The current state of veterinary regenerative medicine

Kyla Ortved New Bolton Center, School of Veterinary Medicine, University of Pennsylvania

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 DVM, PhD, DACVS, DACVSMR

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I am delighted to serve as the guest editor for this JAVMA special supplement covering the current state of veterinary regenerative medicine. This special supplement includes an exciting combination of groundbreaking original research as well as narrative reviews on topics that highlight the broad-reaching therapeutic potential of regenerative medicine in small, large, and even exotic animals. The supplement brings to light the scope of diseases being addressed with regenerative medicine therapies, including musculoskeletal disorders, immune-mediated diseases, cancer, and neurological disorders. The advancements in regenerative medicine over the past 2 decades have been considerable, and this supplement highlights the pivotal role veterinary medicine is playing in this arena. I hope these articles are of great interest and use to you!

Small Animal

The supplement opens with a review of the clinical application of platelet-rich plasma (PRP) in canine medicine. Carr et al1 begin by highlighting the widespread use of PRP in canine medicine for many disorders, including wounds, periodontitis, joint disease, soft tissue injuries, and fractures. They offer a comprehensive review of the numerous platelet products and, importantly, consider the impact the significant variability among products has on determining clinical efficacy, including differences in platelet and WBC concentrations, as well as growth factor constituents. In the dog, PRP has been shown to improve healing of wounds and decrease pain and lameness in dogs with osteoarthritis. Additionally, several studies have shown that PRP has a positive effect on the healing of injured tendon and ligaments. This review offers important considerations and support for the clinical application of PRP in the dog.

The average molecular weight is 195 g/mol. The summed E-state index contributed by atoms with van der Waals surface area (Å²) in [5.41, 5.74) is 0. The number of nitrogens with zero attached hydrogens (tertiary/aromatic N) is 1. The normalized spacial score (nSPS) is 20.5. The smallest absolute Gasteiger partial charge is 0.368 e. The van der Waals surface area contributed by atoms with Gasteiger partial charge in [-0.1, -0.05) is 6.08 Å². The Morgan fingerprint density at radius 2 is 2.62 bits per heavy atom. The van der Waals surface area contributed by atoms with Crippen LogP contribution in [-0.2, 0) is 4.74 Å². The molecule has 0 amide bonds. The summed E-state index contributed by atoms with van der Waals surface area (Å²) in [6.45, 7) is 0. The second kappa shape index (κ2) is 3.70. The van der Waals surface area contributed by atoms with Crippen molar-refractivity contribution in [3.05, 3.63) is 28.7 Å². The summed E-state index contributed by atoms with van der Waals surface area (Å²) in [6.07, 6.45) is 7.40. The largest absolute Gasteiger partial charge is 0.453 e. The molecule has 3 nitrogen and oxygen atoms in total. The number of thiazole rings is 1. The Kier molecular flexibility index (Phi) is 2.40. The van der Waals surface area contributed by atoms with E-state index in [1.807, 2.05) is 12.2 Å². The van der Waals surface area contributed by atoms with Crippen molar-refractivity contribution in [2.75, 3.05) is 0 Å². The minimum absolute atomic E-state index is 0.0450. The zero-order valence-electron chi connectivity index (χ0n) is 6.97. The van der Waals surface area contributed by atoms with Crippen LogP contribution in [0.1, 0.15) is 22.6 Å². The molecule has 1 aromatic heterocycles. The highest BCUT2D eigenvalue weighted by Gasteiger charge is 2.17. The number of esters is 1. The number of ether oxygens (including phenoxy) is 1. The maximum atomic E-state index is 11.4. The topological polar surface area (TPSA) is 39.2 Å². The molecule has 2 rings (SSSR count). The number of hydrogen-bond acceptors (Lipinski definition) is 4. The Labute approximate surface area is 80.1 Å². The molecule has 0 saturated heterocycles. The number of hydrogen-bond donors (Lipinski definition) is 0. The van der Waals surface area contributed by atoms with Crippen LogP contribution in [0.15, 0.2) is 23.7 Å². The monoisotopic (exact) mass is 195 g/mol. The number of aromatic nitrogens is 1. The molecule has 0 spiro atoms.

Next, Webb et al2,3 present 2 scoping reviews of the clinical use of mesenchymal stem and stromal cell (MSC) products in cats. First, Webb et al consider the current logistics and safety surrounding MSC products,2 then present the current scope of use and efficacy.3 Like PRP therapy in the dog, MSC therapy is being applied to numerous conditions in feline medicine, including naturally occurring chronic kidney disease, refractory feline chronic gingivostomatitis, chronic enteropathy and inflammatory bowel disease, and spinal cord injuries. Fewer studies have also investigated MSCs for treatment of induced acute kidney injury, allergic asthma, and cardiomyopathy. In these 2 articles, Webb et al discuss the variability in cell source, administration routes, dose range, and the lack of a control group in most studies. Despite these significant limitations, few adverse events were reported across the studies and several studies have demonstrated therapeutic effects supporting the need for further investigation.

Keeping with a similar theme, Soltero-Rivera et al4 examine extracellular vesicles (EVs) derived from feline adipose mesenchymal stromal cells (ASCs) and placenta mesenchymal stromal cells (PMSCs). In this original research, the authors examine the morphologic and immunophenotypic differences between ASCs and PMSCs before delving into the EVs produced by each cell type. Interestingly, the authors show that the immunomodulatory mRNA and microRNA (miRNA) levels are concentrated in EVs compared to source cells, supporting the potential use of EVs in tissue regeneration. They also report on the differential miRNA expression in ASC-derived EVs compared to PMSC-EVs, which may affect their regulatory roles in anti-inflammatory and immunometabolic processes. This article is timely in its investigation of EVs, a potential biotherapeutic that has garnered significant attention not only in this supplement but across the regenerative field.